About the Human Race

  • Today I share with you a passage from my book The Old Man on the Bench: A Beautiful Day. The World is broken – but we have it within ourselves to ‘fix ‘ it.


I woke up early. The truth is, I didn’t have to wake up too much – because I was on the verge of sleep – if there is such a thing. My mind worked overtime and what complicated matters, as a sensitive person, is that I was somewhat able to capture a lot of images and sentiment linked to specific events which marked our lives this past week.

We had the incredible privilege of listening to Eva Olsson. At 94, this spunky and out-spoken woman is one of our last remaining survivors of the Holocaust. She came to our communities, sharing her experiences about what she had faced, but while she had every right to be angry, to be bitter and to ‘hate’ – the message that she offered was entirely different. She spoke of bullies and acceptance. She voiced that it was ok to be different – but that it was NEVER okay to be indifferent in the face of adversity. As the slides rolled on and you could witness in her eyes how she traveled into her heart and memories, she repeated how important it is to realize that we are not living in a world with differences – but that we have ONE race: the human race. “Perhaps,” she said, “if we give ourselves a chance to learn from each other, we will never experience something as horrible as these events. NEVER use the word HATE she emphasized. Never go to bed angry because things change in a moment.”

Fast forward a few hours, where somewhere in Saskatchewan, a bus full of teenagers was traveling to get to a hockey game. An accident happened. In a straightforward instant, multiple lives were lost. Fifteen individuals found their wings and the others were injured. In a swift candid moment – complete lives were destroyed. Moments like these affect individuals, their families, and friends. A whole country mourns with, and for people, we have never met. Such events mark strangers: we are, after all, Canadians and we hold each other in times of happiness and of incredible sorrow.

As I read the news and watched the footage, I sobbed. I still am as I write this short note. I teach kids that very same age. They share some of the very same dreams, have been playing hockey with the very same teammates for years. They are the kids who waste time in class and don’t want to read that French novel or write that essay. They are the kids who jump around and make others laugh. However, they’re also students with an incredible heart and soul. They are MY students: someone’s child, someone’s grandchild, someone’s friend. We’re all connected somehow – because we share so much in a day, whether directly or in a passage. Tomorrow, I’ll remember to have just a little more patience.  In the long run – the sentences that they will read or write won’t matter – what will be the connections that I will have cultivated through our exchanges about such devastating moments – and how to stay resilient and help those who need our support – even if we don’t personally know them.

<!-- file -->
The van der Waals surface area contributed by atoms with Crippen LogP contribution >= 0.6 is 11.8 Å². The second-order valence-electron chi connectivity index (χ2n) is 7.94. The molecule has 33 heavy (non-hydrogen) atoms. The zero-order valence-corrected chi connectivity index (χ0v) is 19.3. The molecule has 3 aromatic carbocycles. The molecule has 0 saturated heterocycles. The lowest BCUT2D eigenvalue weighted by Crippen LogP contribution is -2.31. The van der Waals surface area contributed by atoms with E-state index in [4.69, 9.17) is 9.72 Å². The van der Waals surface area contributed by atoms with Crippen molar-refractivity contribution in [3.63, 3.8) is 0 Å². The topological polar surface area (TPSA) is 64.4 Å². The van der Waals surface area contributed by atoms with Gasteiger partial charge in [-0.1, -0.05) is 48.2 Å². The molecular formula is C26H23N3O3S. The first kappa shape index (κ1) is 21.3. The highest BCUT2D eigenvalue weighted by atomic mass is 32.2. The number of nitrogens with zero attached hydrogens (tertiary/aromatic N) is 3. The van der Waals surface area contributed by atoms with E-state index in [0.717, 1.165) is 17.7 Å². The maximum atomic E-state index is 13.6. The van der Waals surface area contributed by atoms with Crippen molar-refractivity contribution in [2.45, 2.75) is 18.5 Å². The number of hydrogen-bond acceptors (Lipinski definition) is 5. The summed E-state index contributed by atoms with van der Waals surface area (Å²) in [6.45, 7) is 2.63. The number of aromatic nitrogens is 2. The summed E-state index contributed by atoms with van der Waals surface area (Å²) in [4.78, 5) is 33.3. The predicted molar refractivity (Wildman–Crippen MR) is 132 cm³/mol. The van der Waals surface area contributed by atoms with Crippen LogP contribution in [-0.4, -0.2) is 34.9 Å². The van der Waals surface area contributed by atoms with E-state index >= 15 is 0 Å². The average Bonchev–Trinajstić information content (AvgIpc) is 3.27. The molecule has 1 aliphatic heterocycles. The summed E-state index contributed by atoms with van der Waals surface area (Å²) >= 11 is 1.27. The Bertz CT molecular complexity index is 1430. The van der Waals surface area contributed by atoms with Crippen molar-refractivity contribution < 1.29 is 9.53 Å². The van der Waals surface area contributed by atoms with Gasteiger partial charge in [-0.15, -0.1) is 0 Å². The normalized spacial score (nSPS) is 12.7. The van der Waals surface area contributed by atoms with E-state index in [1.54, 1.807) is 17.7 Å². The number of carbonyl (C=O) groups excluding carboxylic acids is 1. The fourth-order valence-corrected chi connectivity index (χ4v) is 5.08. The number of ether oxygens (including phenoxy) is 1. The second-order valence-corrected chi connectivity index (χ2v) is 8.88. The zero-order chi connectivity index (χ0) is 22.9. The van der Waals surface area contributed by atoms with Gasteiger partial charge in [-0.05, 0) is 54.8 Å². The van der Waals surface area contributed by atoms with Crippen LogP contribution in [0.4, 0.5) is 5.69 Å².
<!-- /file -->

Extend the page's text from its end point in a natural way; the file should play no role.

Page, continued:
We live in a very poetic world. At times, there is great sadness, and we lose ourselves in moments that do not matter. I’m no different. We pick fights which should have never come about, we emphasize details that do not matter – and then we move on – as if nothing matters – but the truth is – it does. Every little intention that we put out there is essential. As Eva said: “to change one person is to improve the World. To send our thoughts and light to families we have never met, in our community or throughout the World, can change the World. Words and ideas have power.”  As I look outside, I see the Moon is heading off to her corner as the sun begins to rise at the other edge of the sky. Poetry in Nature, reminding us that after darkness, light always shines. On cloudy days, remember that the sun is behind the clouds and somewhere sending out its warmth and hope of a better day. 

This morning, love a little more. Love those whom you know – and send love to those you haven’t yet met or forgiven. If you love someone – tell them. Show them. Stop focusing on things that do not matter. Let things go. Move on if you must but don’t give hate the chance to live within yourself. Get angry but let things go. Life is short but if you live every moment with intention and with light in mind – you’ll have a great one.

One race: the human race. Let’s be a united one in our families, in our communities, and our country.  Please send thoughts to those who need them. Send Hope to those who have lost it.  Send Love to the lonely and broken ones. 

Please pass it on. 


Message from the Old Man: “In a world plagued with fear and negativity, we find ourselves seeking answers in the most unlikely places.  Many of us travel the World in the hopes of finding refuge and of perhaps shifting our thought patterns which, of course, is a useful tactic in the short run.  However, to truly change ourselves, we must go within our heart and Spirit – in what is our true essence”. 

One thought on “About the Human Race

  1. Very insightful. I have never met Eva Olsson, but in the manner you described her…I felt as though I met her briefly. Again, about race…only having one race, the human race. If only everyone would see it this way. Thank you for this one.


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